Personality and your brand [Pt. I]


I have already started three different posts that address my thoughts on personality and branding, a topic I am scheduled to dissect at the Social Media Breakfast [Portland, Maine] this Friday. I am looking forward to taking on the topic, as it is one that is very much a part of my professional day-to-day. The other posts delve into my history with the topic, though as of right now they delve with the aid of a few too many words, so for the time being I’ll talk a bit about what most excites me about the intersection of these two subjects.

Personality is imperative to the development efforts of my company. It would be helpful for you to know that my company Knack Factory is a media and content production company. We make all sorts of creative and commercial video and photo content both for clients (for hire) and in a self-directed editorial and creative capacity. In other words, sometimes people hire us to produce stuff for them and other times we make our own content.

With regard to that content, which serves us in a “content marketing” capacity, injection of personality is ultimately how we bring attention to our services. The process of being hired to create video, or content generally, is typically a conservative one. By and large, departments spending on production have finite budgets and want some degree of predictability built into the endeavors they’re investing in. They want to see what you have done and are capable of and your displayed capabilities represents how adventurous as they’d like to get. In other words, the most adventurous a client will consider getting is represented by however adventurous you have gotten because it a) helps them imagine doing something they otherwise might not have considered and b) ensures them that you are capable of creating more than standard fare.

So, for example, if you have only made a bunch of corporate talking heads styles of videos, and that is all you have made yourself known for, that is all you will get engaged about. People will typically solicit you about what you are known for doing and if all that you do is boring, safe stuff that’s all they can imagine you doing. An injection of personality into your creative and experimental ventures will help clients imagine themselves helming more interesting and larger scale productions.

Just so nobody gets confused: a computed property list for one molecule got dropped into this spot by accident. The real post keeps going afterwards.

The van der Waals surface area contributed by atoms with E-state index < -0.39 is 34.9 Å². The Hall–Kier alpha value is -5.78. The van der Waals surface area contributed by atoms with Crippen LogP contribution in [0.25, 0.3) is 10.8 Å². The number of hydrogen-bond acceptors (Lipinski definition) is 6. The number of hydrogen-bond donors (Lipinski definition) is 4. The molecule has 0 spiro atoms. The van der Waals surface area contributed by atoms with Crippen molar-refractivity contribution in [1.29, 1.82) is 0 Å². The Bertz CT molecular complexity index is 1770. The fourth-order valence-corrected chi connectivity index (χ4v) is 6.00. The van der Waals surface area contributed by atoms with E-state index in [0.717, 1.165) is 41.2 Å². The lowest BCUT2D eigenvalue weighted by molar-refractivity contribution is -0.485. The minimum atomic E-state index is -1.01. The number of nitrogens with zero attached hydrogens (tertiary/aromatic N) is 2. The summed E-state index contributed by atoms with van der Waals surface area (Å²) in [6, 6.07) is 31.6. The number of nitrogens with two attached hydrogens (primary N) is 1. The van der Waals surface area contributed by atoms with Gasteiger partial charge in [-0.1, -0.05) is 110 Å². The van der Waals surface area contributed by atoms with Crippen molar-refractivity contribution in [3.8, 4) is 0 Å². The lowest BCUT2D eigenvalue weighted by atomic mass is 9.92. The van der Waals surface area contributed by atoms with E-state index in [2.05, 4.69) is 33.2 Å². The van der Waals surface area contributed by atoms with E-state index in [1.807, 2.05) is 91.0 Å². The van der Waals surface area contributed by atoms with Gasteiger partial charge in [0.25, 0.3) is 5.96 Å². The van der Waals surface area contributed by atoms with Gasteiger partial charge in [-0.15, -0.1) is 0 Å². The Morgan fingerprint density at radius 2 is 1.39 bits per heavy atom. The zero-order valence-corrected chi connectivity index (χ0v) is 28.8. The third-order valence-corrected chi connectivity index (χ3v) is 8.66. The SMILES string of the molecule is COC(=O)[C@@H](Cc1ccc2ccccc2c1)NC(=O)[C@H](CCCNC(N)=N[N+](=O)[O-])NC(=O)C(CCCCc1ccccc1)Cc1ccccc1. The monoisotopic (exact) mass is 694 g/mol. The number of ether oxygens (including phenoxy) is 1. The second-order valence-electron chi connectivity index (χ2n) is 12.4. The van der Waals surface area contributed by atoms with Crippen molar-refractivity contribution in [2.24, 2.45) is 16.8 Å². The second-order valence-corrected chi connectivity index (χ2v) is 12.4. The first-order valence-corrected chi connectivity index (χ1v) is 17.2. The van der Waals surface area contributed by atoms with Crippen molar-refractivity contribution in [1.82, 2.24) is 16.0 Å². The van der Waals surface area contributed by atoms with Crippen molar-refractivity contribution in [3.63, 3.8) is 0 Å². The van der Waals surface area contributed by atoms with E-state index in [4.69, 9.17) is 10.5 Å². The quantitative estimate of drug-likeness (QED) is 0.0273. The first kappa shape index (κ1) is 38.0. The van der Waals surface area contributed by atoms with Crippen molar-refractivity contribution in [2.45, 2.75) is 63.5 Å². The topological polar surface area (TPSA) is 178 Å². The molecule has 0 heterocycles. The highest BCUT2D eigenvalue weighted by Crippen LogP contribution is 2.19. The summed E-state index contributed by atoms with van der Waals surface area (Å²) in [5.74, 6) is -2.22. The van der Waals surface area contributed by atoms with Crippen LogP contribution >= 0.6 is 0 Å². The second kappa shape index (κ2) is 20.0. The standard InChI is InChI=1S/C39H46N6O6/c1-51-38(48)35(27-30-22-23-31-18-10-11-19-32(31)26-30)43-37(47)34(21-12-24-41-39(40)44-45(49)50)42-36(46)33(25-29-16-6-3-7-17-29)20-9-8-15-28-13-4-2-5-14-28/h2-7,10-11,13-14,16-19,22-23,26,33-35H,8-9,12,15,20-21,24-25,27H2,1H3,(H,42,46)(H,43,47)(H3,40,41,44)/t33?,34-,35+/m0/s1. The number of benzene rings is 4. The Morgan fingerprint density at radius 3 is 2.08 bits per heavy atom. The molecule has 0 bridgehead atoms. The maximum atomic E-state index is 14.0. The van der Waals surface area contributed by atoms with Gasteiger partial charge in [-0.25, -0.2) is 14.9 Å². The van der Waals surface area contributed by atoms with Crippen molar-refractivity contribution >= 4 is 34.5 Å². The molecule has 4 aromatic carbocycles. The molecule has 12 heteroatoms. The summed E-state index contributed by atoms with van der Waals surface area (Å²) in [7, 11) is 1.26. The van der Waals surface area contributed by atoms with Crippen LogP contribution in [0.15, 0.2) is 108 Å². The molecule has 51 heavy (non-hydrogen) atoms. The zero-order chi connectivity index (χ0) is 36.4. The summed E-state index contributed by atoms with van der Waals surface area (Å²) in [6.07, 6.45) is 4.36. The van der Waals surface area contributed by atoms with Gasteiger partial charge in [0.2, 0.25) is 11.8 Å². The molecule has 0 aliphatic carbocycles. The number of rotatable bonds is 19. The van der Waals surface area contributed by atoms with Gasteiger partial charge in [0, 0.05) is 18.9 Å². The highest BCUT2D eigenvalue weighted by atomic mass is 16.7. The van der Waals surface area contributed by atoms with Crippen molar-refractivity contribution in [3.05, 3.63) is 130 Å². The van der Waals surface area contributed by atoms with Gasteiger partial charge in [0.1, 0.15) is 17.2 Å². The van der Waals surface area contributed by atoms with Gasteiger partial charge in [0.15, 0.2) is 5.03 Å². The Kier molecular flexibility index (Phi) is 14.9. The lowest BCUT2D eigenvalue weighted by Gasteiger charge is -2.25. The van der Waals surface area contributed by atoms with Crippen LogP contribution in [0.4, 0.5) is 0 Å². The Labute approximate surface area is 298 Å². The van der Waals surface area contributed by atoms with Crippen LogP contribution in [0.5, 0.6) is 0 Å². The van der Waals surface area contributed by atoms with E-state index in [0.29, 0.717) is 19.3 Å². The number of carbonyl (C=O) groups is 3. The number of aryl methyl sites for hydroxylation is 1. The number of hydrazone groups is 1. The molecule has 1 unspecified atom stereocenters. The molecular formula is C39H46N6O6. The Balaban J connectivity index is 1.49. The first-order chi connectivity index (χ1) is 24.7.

Further, injection of personality into what you create and—as an extension, how you are understood as an organization—helps to spread a message far. I will be presenting alongside Tim Cotton of the Bangor Police Department, who helps that department develop what the Washington Post suggests might be the only police department with a funny Facebook page. By creating personality rich messaging, he helps to traffic messages that, without injections of that personality, would be unlikely to go far. And in doing so, he makes a police department appear cool, which I had previously imagined to be an unachievable feat.

Similarly, in my line of work people don’t broadly share what you’ve made if your work is dictated exclusively by client needs because, again, client needs on their own are typically conservative and often pretty boring. As a result, your body of work and displayed aptitude will be similarly conservative and boring. So when you share another talking heads style interview developed for a very specific set of purposes, that’s going nowhere and your capabilities aren’t getting seen by a sizable pool of new prospects. This is why when we make creative work, we make it about interesting people, stories and things. We inject everything we do with the personality of those who move and inspire us, and in doing so we grow our audience of prospects—prospects who become more adventurous by seeing what we could make together—and we get to show off our interests and perspectives along the way.

Alex Steed

About Alex Steed

Alex Steed has written about and engaged in politics since he was an insufferable teenager. He has run for the Statehouse and produced a successful web series. He now runs a content firm called Knack Factory with two guys who are a lot more talented than himself.